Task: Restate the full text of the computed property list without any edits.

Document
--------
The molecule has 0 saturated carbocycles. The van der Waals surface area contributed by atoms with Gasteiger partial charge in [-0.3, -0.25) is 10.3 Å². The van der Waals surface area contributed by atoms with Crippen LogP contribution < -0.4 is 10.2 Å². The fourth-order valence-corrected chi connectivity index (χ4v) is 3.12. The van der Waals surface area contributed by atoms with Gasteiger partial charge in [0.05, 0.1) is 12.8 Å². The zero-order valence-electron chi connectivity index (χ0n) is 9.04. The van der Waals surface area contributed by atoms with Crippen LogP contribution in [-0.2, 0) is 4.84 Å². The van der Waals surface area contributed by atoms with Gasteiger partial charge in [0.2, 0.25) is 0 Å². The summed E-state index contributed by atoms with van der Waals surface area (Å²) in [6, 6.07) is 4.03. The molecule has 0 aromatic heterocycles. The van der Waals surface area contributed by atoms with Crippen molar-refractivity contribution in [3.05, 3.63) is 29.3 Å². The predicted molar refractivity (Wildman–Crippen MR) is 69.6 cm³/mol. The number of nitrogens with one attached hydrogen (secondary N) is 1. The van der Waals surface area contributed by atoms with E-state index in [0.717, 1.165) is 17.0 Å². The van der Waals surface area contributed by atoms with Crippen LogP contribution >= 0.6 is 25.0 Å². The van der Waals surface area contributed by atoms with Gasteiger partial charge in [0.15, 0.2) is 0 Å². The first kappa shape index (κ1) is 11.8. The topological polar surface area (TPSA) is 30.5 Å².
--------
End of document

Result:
The molecule has 0 saturated carbocycles. The van der Waals surface area contributed by atoms with Gasteiger partial charge in [-0.3, -0.25) is 10.3 Å². The van der Waals surface area contributed by atoms with Crippen LogP contribution < -0.4 is 10.2 Å². The fourth-order valence-corrected chi connectivity index (χ4v) is 3.12. The van der Waals surface area contributed by atoms with Gasteiger partial charge in [0.05, 0.1) is 12.8 Å². The zero-order valence-electron chi connectivity index (χ0n) is 9.04. The van der Waals surface area contributed by atoms with Crippen LogP contribution in [-0.2, 0) is 4.84 Å². The van der Waals surface area contributed by atoms with Gasteiger partial charge in [0.2, 0.25) is 0 Å². The summed E-state index contributed by atoms with van der Waals surface area (Å²) in [6, 6.07) is 4.03. The molecule has 0 aromatic heterocycles. The van der Waals surface area contributed by atoms with Crippen molar-refractivity contribution in [3.05, 3.63) is 29.3 Å². The predicted molar refractivity (Wildman–Crippen MR) is 69.6 cm³/mol. The number of nitrogens with one attached hydrogen (secondary N) is 1. The van der Waals surface area contributed by atoms with E-state index in [0.717, 1.165) is 17.0 Å². The van der Waals surface area contributed by atoms with Crippen LogP contribution >= 0.6 is 25.0 Å². The van der Waals surface area contributed by atoms with Gasteiger partial charge in [0.15, 0.2) is 0 Å². The first kappa shape index (κ1) is 11.8. The topological polar surface area (TPSA) is 30.5 Å².